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    Vatican City: Vatican Museums. Go Now!

    Vatican City
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United Kingdom

Oxford, England


August 2, 2003
Big Ben, Big Bus Tour, & Tower of London

We boarded our plane in Chicago and began our long journey; it was an uneventful flight and we landed without a problem in London the next morning.

August 3, 2003

After landing we headed down to the "tube" to catch a train into the city. We hopped aboard and got off at Parliament and Big Ben. As we exited the subway station we came out to see Big Ben standing tall just across the street from where we were standing. Very impressive and quite real after seeing all of the pictures.

Next we got some water and snacks, then headed out to find a bus service to give tours of the city. We came across two and the second told us the first was "rubbish" so we naturally went with the second company and saw the city. We headed away from Big Ben to Westminster Abbey and over to Buckingham Palace, around to Piccadilly Circus and across the River Thames. The ride was interesting, but slow and every other corner seemed to have a McDonald's or Coke sign; I felt like I was in America, but a more historic America.

I was slightly disappointed with Westminster; I felt it was a sort of Americanized, with a touch of history. Once we reached London, however, I was very impressed; we saw the London Dungeon, Tower Bridge, and of course the Tower of London. It was here that we stopped off and took a look around the castle. We saw the history of a country within these walls and of course saw the Crown Jewels, a sight not to be missed, except the next time around since they were just jewels and admission was outrageous.

We finished our day with a bite to eat, a boat ride up the River Thames, and finally back on the subway to Buckingham Palace. Buckingham was impressive, but the guards were inside the gates and they didn't even wear the big red hats my stereotype from pictures and stories told me they'd be wearing.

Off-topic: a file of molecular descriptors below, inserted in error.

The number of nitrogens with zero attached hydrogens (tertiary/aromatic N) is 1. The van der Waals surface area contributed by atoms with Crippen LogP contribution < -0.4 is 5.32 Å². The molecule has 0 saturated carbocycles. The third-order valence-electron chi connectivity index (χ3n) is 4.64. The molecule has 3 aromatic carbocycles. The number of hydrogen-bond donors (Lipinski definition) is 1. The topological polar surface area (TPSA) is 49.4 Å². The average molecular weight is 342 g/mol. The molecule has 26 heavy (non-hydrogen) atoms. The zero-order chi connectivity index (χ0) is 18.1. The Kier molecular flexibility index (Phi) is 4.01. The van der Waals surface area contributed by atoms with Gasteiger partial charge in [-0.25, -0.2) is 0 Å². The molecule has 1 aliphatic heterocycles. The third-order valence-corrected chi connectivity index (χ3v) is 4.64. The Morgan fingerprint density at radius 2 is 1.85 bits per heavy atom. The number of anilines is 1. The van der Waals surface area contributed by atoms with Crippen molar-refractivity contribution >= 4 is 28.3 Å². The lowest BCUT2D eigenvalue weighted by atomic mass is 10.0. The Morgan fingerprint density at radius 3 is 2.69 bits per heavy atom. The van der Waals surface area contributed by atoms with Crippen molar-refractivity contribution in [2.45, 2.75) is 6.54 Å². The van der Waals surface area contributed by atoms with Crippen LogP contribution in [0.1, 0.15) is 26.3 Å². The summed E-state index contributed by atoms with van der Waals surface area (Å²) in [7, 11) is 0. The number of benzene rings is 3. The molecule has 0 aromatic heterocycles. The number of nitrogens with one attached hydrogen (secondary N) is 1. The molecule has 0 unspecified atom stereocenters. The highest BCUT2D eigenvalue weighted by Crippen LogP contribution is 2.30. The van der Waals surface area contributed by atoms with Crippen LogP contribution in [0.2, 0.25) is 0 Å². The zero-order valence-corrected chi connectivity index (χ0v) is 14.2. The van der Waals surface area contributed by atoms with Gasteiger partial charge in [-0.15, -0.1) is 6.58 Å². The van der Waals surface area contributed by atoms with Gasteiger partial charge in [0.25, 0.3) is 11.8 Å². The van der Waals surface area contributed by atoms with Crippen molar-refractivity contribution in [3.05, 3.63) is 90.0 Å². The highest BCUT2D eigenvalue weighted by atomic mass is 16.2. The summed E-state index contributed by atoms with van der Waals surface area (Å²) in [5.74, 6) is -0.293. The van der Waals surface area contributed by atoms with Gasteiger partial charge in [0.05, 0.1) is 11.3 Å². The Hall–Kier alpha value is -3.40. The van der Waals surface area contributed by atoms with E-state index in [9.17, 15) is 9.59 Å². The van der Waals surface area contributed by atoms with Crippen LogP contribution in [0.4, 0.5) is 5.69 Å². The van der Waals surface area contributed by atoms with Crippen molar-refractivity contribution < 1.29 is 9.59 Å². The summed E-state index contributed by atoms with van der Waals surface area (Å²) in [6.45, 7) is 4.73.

After Buckingham we jumped on the subway again and got to Heathrow with plenty of time before our flight to Nairobi, Kenya.

Continue the above trip to: Kenya

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November 9, 2008

While boarding the plane it became quite apparent that I was going to Europe as I spotted a lot of "Euro Trash." There were two in particular which had tapered jeans, greasy hair pulled down into a "fashionable mullet," and some shirts worn way too tight.

It was also quite obvious my flight was headed to Amsterdam due to a young boy's shirt. He was about 10 and speaking Dutch to his parents while wearing a shirt that said "Amsterdam Traffic Signs": the first was just a normal yield sign, the next was an outline of a naked woman, and the third a pot leaf. Welcome to the Netherlands!

November 10, 2008

Amsterdam airport is incredible, but the toilet seats are perfectly round and that bothers me for some reason. I have to line my public toilet seat with toilet paper and it takes quite a project to cover a perfectly round seat. The oval seats are much better in my opinion for both my toilet paper covering habits as well as comfort.

I had no problems arriving to Birmingham, England, but unfortunately had some time before my train departed to London. I bought a pre-paid ticket, hence saving me nearly £20, but meaning it's restricted to a particular train time. I wandered around the train station and the new National Exhibition Centre.

I spent most of my time reading and watching the trains; not as efficient as the German or Swiss train system, but impressive none-the-less. I'll return in a couple days for my meeting.


November 10, 2008
Time with Friends, not a Sight to be Seen

I made my way to London and got on the tube to Dan's flat. It was raining when I arrived and I had a slight problem finding his place. The English have odd number houses on one side and even on the other, but that seems to be the extent of their numbering logic. A single block isn't just the "100 block" with all apartments labeled between 100 and 199, but rather may be 100-120 on one side and on the other, due to a large building on the previous block may number 67-89. So Dan being in 18 was actually a block away from apartments 17 and 19.

He and his wife, Ania have a great place with a great location, but they reminded me why I live in Milwaukee; their flat costs £1,000 a month, which makes sense considering London is just as, if not more expensive than New York or Chicago. I also couldn't help but notice the most common look for young women: uggs (boots), black spandex, and a skirt. It's not the most attractive, especially if they have a fag (cigarette) hanging out of their mouth. Other than my awe of the style, we made it to dinner just fine.